Driver's Seat: Review of the 2014 Nissan Rogue SV AWD


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Three rows and the truth: 2014 Toyota Highlander vs. 2014 Nissan Rogue vs. 2014 Hyundai Santa Fe.

This week: 2014 Nissan Rogue SV AWD.

Price: $29,285 as tested (including $1,420 for the SV premium package and $940 for the SV Family package). The base for this trim level is $25,840, and the Rogue starts at $22,790.

Marketer’s pitch: “There’s Rogue, and then there’s the rest.”

Conventional wisdom: Edmunds.com liked the “upscale look and feel; great fuel economy; optional third-row seating; advanced safety options; versatile interior storage” but not the “uninspired handling; no optional engine upgrade.”

Reality: A bargain compared to the Highlander, but worth the savings?

Family units? Everyone, it seems, hates the hapless minivan, so automakers have devised countless ways to move people in ostensibly cooler ways than the practical boxes with sliding doors. Last week, I wrote about the new Toyota Highlander; this week comes the revamped Nissan Rogue. It gets a new look for 2014, but also an optional third row. People who liked the old, smaller Rogue can still opt for the Rogue Select.

Hilarity enSues: A Sturgis Family reunion of sorts around Memorial Day gave me the perfect excuse to put the Rogue through its paces. As we moved from restaurant to Grandma’s house to an outing for ice cream, family members switched in an out of their respective riding positions more than once.

The onus of the third row fell upon Sturgis Kid 3.0 and the Sturgis Kids’ Aunt Sue 1.0, the shortest members of the clan. Climbing in and out of the vehicle took quite a while, which gave me time to stop laughing and compose myself for the trip. This is definitely not a replacement for the Highlander.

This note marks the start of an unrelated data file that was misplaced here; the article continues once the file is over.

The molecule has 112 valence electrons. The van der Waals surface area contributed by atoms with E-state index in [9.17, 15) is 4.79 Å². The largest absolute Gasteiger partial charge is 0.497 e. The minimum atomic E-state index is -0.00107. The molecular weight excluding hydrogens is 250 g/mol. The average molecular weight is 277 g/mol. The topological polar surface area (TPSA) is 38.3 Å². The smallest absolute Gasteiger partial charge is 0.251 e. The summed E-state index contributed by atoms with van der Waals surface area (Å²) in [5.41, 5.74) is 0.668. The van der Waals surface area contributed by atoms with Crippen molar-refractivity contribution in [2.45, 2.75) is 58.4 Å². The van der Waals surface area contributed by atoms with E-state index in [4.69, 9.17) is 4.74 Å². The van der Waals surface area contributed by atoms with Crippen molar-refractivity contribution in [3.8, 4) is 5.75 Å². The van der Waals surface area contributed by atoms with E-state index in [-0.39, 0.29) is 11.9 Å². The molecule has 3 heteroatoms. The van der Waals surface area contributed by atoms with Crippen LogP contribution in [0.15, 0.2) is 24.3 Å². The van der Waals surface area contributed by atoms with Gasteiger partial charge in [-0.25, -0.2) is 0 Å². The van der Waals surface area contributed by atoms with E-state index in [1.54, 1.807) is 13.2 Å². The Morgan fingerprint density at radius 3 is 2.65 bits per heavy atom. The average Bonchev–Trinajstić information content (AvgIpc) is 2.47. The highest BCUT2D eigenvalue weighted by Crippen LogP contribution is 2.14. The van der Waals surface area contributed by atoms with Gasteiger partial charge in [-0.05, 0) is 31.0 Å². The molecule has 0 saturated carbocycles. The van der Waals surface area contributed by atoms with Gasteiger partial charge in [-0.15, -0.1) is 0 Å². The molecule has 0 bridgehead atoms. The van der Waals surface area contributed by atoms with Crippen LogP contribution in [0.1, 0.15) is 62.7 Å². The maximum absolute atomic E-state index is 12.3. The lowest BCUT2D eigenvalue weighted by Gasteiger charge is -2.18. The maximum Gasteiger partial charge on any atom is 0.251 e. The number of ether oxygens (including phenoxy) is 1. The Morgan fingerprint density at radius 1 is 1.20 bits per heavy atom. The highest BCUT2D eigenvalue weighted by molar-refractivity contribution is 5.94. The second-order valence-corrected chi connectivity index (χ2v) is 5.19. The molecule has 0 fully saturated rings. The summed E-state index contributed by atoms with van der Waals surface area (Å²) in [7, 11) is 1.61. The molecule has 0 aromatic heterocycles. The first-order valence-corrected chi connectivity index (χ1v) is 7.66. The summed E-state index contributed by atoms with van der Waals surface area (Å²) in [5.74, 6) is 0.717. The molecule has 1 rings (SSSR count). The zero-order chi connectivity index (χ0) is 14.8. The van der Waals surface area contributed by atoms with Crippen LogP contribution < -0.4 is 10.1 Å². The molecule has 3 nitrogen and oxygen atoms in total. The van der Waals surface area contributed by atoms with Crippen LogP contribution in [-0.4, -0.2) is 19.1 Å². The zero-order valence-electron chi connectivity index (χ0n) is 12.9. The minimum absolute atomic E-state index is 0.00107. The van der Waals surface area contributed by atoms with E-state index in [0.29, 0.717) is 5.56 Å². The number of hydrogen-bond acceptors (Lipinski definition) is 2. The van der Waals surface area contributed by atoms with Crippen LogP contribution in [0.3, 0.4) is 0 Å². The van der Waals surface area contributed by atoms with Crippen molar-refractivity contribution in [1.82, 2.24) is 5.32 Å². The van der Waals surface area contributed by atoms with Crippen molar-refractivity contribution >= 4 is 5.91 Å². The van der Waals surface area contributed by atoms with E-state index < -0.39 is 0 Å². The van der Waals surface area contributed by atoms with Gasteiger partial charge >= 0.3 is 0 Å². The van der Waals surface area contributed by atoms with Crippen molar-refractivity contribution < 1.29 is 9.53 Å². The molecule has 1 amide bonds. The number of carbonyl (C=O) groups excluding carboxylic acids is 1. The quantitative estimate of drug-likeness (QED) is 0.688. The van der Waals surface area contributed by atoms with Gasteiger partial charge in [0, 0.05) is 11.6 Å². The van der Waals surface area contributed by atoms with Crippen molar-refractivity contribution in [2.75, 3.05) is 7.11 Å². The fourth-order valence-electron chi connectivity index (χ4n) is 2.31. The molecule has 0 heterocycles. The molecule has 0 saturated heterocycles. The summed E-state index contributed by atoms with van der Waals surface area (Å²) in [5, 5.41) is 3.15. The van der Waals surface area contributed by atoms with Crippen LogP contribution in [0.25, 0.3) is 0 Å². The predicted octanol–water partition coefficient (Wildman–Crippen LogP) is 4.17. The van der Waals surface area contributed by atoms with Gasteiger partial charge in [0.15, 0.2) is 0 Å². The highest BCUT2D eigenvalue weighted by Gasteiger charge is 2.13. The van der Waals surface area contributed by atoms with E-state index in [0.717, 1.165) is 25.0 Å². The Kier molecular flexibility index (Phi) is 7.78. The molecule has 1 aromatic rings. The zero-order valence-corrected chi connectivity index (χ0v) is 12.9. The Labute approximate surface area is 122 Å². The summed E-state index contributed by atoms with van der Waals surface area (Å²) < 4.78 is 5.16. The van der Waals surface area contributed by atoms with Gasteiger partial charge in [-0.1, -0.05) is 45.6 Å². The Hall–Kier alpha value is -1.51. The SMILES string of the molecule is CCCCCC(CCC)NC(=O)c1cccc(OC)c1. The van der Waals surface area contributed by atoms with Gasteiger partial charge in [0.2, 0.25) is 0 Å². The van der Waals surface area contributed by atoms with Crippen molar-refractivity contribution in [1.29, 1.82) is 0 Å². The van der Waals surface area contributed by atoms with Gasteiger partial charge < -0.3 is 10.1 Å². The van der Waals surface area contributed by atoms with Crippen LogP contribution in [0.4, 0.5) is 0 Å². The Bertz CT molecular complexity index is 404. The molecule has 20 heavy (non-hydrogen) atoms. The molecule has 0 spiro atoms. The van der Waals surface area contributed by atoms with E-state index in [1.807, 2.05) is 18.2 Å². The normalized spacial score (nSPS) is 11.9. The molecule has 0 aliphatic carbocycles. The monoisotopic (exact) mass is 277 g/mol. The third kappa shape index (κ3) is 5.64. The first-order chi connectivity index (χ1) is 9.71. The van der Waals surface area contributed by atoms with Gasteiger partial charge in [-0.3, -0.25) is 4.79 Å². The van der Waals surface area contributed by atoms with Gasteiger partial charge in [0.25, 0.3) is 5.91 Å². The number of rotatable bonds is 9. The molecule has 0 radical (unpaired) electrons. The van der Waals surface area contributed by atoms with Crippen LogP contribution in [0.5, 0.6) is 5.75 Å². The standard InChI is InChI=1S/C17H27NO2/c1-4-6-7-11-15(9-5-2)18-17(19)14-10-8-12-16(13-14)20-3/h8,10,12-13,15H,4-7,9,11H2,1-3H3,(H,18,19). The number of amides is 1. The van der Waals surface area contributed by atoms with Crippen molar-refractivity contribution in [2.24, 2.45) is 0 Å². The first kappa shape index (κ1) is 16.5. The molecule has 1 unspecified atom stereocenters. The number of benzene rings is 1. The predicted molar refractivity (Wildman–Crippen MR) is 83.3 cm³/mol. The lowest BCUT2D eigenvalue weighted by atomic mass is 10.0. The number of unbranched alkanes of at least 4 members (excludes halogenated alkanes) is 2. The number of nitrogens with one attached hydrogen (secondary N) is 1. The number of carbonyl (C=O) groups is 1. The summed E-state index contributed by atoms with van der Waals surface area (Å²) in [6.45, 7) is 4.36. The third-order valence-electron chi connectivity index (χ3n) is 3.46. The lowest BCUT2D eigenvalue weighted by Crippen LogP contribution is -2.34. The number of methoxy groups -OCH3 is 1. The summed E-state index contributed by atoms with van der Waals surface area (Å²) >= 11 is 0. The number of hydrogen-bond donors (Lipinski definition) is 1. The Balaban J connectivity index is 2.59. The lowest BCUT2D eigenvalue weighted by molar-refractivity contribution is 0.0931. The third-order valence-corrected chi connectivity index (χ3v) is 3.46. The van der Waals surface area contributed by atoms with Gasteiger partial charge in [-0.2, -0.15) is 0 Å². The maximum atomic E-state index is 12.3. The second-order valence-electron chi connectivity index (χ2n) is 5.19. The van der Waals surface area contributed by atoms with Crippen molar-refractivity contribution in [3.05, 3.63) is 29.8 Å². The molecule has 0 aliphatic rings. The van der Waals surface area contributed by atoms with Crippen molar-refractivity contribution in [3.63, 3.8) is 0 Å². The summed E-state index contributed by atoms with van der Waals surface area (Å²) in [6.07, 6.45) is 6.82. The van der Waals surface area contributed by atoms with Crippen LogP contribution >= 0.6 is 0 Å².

Rough rider: This Nissan goes a little Rogue over bumpy roads. In fact, some rough roads (which we also call “Pennsylvania”) that normally have no harmful effects in the cars I drive set my CDs skipping in the Rogue.

Up to speed: The acceleration from the 2.5-liter is only OK. A mere 170 horsepower is pretty low for a vehicle in this class and the CVT doesn’t help much. I never got the feel of what I should be doing with the gas pedal as I do in a normal automatic.

Play some tunes: The stereo sports actual buttons outside the touch screen, always a plus. However, the buttons in the Rogue are much too small. Not only did I have to steady my hand against something to hit the map button directly, in AM radio mode I managed to hit one of the preset buttons on the touch screen by accident. These preset buttons only appear on that particular screen, so I spent a few moments puzzled over what I just did and trying to get back to where I was. It’s not good to confuse drivers.

Driver’s Seat: The driving position is nice. Seats are comfortable — Nissan leans to the softer side, which is fine if you like that.

Luxury feel: The steering wheel buttons and other touches are nice, as is typical for Nissan, although the door handles and locks are not up to their usual standard.

Friends and stuff: Like the Highlander and Santa Fe, the Rogue offers three rows of seats. The third row is a tough place to be. It’s further hampered by the middle row appearing to only have two settings — all the way back or all the way forward. Either way, someone loses. It would be so much nicer if there were a middle setting for it.

The seats fold down to make a nice flat floor for loading, say, bikes.

Backing up: The Rogue has the typical Nissan AroundView monitor, which shows the vehicle backing up but also all directions from above. That’s very cool — and very useful.

Fuel economy: About 23 mpg, excellent for four-wheel drive and three rows. This is where the low horsepower and CVT pay off.

Where it’s built: Smyrna, Tenn.

How it’s built: Previous incarnations of the Rogue have rated above average reliability from Consumer Reports.

Next week: Hyundai Santa Fe.


Scott Sturgis, a freelance auto writer, can be reached at mrdriversseat@gmail.com.

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